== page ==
Doctors donate defibrillator to junior football group

Dr. Mustafa Hashem (left) and Dr. Qaiser Shafiq (right) from the Downriver Heart & Vascular Specialists present Riverview Junior Football Association coach and board member Chuck Singleton with a defibrillator unit that now will be on hand at all RJFA games.

Tom Tigani

 A recent health scare for a Riverview man has resulted in a greater degree of safety for the city’s young football players.

Dr. Mustafa Hashem and Dr. Qaiser Shafiq from the Downriver Heart & Vascular Specialists recently donated a defibrillator in honor of Chuck Singleton to the Riverview Junior Football Association, making a halftime presentation at the junior varsity game at Riverview Community High School on Saturday, Oct. 26. All three RJFA teams won their games that day.

Singleton, 45, is a warehouse manager for Roush Industries in Allen Park. He has devoted much of the past nine years to coaching in the RJFA, an ages-8-to-13 league that all four of his children have participated in at one time or another. But he and his family got a scare in the wee hours of July 26 when he suffered a massive heart attack and public safety personnel arrived at their house to find him unresponsive.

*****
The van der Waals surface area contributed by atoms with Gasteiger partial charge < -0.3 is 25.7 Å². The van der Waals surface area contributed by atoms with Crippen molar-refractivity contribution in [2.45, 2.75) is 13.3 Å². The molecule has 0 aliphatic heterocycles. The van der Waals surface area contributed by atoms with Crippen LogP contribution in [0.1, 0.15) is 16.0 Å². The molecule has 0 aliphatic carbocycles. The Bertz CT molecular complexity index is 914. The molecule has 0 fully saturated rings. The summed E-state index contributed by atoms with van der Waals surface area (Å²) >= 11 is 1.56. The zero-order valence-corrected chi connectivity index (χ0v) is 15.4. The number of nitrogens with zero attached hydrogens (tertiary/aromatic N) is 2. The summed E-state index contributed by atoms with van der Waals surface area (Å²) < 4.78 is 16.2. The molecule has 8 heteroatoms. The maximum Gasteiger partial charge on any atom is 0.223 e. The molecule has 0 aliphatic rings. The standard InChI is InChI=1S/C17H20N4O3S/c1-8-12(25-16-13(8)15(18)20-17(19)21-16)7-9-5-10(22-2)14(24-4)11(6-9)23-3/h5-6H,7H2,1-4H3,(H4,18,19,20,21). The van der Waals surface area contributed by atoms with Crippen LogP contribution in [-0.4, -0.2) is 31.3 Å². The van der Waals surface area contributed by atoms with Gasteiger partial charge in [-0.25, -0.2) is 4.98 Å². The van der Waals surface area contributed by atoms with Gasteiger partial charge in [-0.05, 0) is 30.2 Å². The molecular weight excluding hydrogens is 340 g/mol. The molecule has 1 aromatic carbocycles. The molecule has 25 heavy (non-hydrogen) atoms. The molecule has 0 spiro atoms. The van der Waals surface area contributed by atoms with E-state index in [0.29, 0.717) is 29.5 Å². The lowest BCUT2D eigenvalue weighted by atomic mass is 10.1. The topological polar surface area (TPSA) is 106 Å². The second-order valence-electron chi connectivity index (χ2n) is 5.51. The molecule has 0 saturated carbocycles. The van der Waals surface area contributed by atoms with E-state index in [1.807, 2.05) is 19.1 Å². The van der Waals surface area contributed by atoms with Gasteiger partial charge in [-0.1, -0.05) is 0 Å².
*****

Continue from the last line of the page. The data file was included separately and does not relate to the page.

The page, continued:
Police and firefighters were able to revive him and get him to Henry Ford Wyandotte Hospital and its catheterization laboratory, an examination room containing diagnostic imaging equipment that is used to visualize heart arteries and chambers and then treat any stenosis or abnormality found. It was there that Shafiq initiated lifesaving interventions.

Doctors put in a stent, but it immediately closed, causing Singleton to have a second massive heart attack. After further treatment for the two attacks, he then spent five weeks in the intensive care unit.

“(Hashem and Shafiq) were amazed by Chuck the whole time and they developed a great relationship,” said his wife, Lina Singleton. “Some parents on our board worked at the hospital and knew the doctors. They told them we don’t have a defibrillator for the program, and (the doctors) were happy to donate it.”

Lina Singleton said doctors might not have had the opportunity to save Chuck’s life if they hadn’t had their house alarm repaired the day before the heart attacks.

“For some reason the alarm went off at 4 a.m., so I was awake and I heard a chair fall over in the kitchen and knew something was wrong,” she said. “Chuck doesn’t remember why he was there.”

But Hashem and Shafiq saw how Singleton has been there for his hometown and wanted to get involved.

“This gesture was because of the huge impact that was felt by all who were involved in Chuck’s care, and the positive impact he has had on the community,” Lina said.

“We eat, breathe and sleep Riverview,” Lina said. “Chuck has been a coach for five years and we’ve never needed a defibrillator, but we’re glad to have one just in case.

“You never want to be without one. I hope we never do need it, but it was a huge donation, a very kind and generous donation.”

Chuck is slowly recovering and still goes to the games every Saturday, even though he still has trouble walking. He’s also been to several doctors, including an ophthalmologist, and is undergoing physical therapy.

“It’s a long road, that’s for sure,” Lina said.

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